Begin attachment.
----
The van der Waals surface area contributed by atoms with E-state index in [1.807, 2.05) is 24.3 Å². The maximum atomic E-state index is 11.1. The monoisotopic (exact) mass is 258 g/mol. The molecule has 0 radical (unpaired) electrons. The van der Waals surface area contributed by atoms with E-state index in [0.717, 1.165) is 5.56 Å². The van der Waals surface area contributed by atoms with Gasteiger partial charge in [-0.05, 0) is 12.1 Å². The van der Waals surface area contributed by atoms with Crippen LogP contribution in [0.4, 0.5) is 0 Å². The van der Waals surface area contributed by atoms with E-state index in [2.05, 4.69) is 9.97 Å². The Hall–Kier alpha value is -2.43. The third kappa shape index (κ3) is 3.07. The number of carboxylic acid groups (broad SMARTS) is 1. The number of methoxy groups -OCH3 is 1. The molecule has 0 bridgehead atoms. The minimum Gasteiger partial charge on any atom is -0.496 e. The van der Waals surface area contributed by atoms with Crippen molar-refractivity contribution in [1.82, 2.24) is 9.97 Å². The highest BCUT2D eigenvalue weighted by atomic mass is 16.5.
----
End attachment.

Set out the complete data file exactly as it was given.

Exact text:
The van der Waals surface area contributed by atoms with E-state index in [1.807, 2.05) is 24.3 Å². The maximum atomic E-state index is 11.1. The monoisotopic (exact) mass is 258 g/mol. The molecule has 0 radical (unpaired) electrons. The van der Waals surface area contributed by atoms with E-state index in [0.717, 1.165) is 5.56 Å². The van der Waals surface area contributed by atoms with Gasteiger partial charge in [-0.05, 0) is 12.1 Å². The van der Waals surface area contributed by atoms with Crippen LogP contribution in [0.4, 0.5) is 0 Å². The van der Waals surface area contributed by atoms with E-state index in [2.05, 4.69) is 9.97 Å². The Hall–Kier alpha value is -2.43. The third kappa shape index (κ3) is 3.07. The number of carboxylic acid groups (broad SMARTS) is 1. The number of methoxy groups -OCH3 is 1. The molecule has 0 bridgehead atoms. The minimum Gasteiger partial charge on any atom is -0.496 e. The van der Waals surface area contributed by atoms with Crippen molar-refractivity contribution in [1.82, 2.24) is 9.97 Å². The highest BCUT2D eigenvalue weighted by atomic mass is 16.5.